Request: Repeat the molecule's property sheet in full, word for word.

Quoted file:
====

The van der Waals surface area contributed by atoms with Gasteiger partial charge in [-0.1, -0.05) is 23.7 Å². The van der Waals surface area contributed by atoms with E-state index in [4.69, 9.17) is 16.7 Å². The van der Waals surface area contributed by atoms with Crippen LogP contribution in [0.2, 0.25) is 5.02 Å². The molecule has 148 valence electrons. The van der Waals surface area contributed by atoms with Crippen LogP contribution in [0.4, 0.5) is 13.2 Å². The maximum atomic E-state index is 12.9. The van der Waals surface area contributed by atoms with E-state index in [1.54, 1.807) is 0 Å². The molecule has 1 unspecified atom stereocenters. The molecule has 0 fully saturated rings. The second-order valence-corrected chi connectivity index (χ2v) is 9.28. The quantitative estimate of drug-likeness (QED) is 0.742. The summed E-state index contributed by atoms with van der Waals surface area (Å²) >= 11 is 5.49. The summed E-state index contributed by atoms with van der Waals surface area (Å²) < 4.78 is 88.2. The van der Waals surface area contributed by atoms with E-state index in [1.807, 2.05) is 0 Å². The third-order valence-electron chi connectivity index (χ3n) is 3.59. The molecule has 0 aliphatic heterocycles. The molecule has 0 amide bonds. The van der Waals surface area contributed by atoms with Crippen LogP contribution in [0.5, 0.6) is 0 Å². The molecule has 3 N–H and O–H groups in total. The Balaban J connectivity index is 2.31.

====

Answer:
The van der Waals surface area contributed by atoms with Gasteiger partial charge in [-0.1, -0.05) is 23.7 Å². The van der Waals surface area contributed by atoms with E-state index in [4.69, 9.17) is 16.7 Å². The van der Waals surface area contributed by atoms with Crippen LogP contribution in [0.2, 0.25) is 5.02 Å². The molecule has 148 valence electrons. The van der Waals surface area contributed by atoms with Crippen LogP contribution in [0.4, 0.5) is 13.2 Å². The maximum atomic E-state index is 12.9. The van der Waals surface area contributed by atoms with E-state index in [1.54, 1.807) is 0 Å². The molecule has 1 unspecified atom stereocenters. The molecule has 0 fully saturated rings. The second-order valence-corrected chi connectivity index (χ2v) is 9.28. The quantitative estimate of drug-likeness (QED) is 0.742. The summed E-state index contributed by atoms with van der Waals surface area (Å²) >= 11 is 5.49. The summed E-state index contributed by atoms with van der Waals surface area (Å²) < 4.78 is 88.2. The van der Waals surface area contributed by atoms with E-state index in [1.807, 2.05) is 0 Å². The third-order valence-electron chi connectivity index (χ3n) is 3.59. The molecule has 0 aliphatic heterocycles. The molecule has 0 amide bonds. The van der Waals surface area contributed by atoms with Crippen LogP contribution in [0.5, 0.6) is 0 Å². The molecule has 3 N–H and O–H groups in total. The Balaban J connectivity index is 2.31.